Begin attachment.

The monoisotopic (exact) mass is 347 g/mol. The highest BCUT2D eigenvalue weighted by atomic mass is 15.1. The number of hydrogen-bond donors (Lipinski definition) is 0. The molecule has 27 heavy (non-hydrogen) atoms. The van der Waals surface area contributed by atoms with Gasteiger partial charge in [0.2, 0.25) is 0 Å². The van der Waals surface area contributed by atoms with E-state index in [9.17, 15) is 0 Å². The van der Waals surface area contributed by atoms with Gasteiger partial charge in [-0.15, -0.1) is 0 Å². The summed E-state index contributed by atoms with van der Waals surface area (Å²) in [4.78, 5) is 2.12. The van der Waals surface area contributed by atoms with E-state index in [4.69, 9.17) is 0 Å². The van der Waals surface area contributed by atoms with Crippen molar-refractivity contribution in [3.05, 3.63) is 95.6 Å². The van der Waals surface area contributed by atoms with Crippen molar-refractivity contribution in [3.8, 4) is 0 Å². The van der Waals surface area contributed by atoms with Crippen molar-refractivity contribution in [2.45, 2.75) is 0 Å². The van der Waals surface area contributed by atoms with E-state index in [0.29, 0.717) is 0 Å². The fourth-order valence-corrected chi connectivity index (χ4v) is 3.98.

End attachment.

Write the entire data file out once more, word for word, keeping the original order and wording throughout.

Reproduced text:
The monoisotopic (exact) mass is 347 g/mol. The highest BCUT2D eigenvalue weighted by atomic mass is 15.1. The number of hydrogen-bond donors (Lipinski definition) is 0. The molecule has 27 heavy (non-hydrogen) atoms. The van der Waals surface area contributed by atoms with Gasteiger partial charge in [0.2, 0.25) is 0 Å². The van der Waals surface area contributed by atoms with E-state index in [9.17, 15) is 0 Å². The van der Waals surface area contributed by atoms with Gasteiger partial charge in [-0.15, -0.1) is 0 Å². The summed E-state index contributed by atoms with van der Waals surface area (Å²) in [4.78, 5) is 2.12. The van der Waals surface area contributed by atoms with E-state index in [4.69, 9.17) is 0 Å². The van der Waals surface area contributed by atoms with Crippen molar-refractivity contribution in [3.05, 3.63) is 95.6 Å². The van der Waals surface area contributed by atoms with Crippen molar-refractivity contribution in [3.8, 4) is 0 Å². The van der Waals surface area contributed by atoms with Crippen molar-refractivity contribution in [2.45, 2.75) is 0 Å². The van der Waals surface area contributed by atoms with E-state index in [0.29, 0.717) is 0 Å². The fourth-order valence-corrected chi connectivity index (χ4v) is 3.98.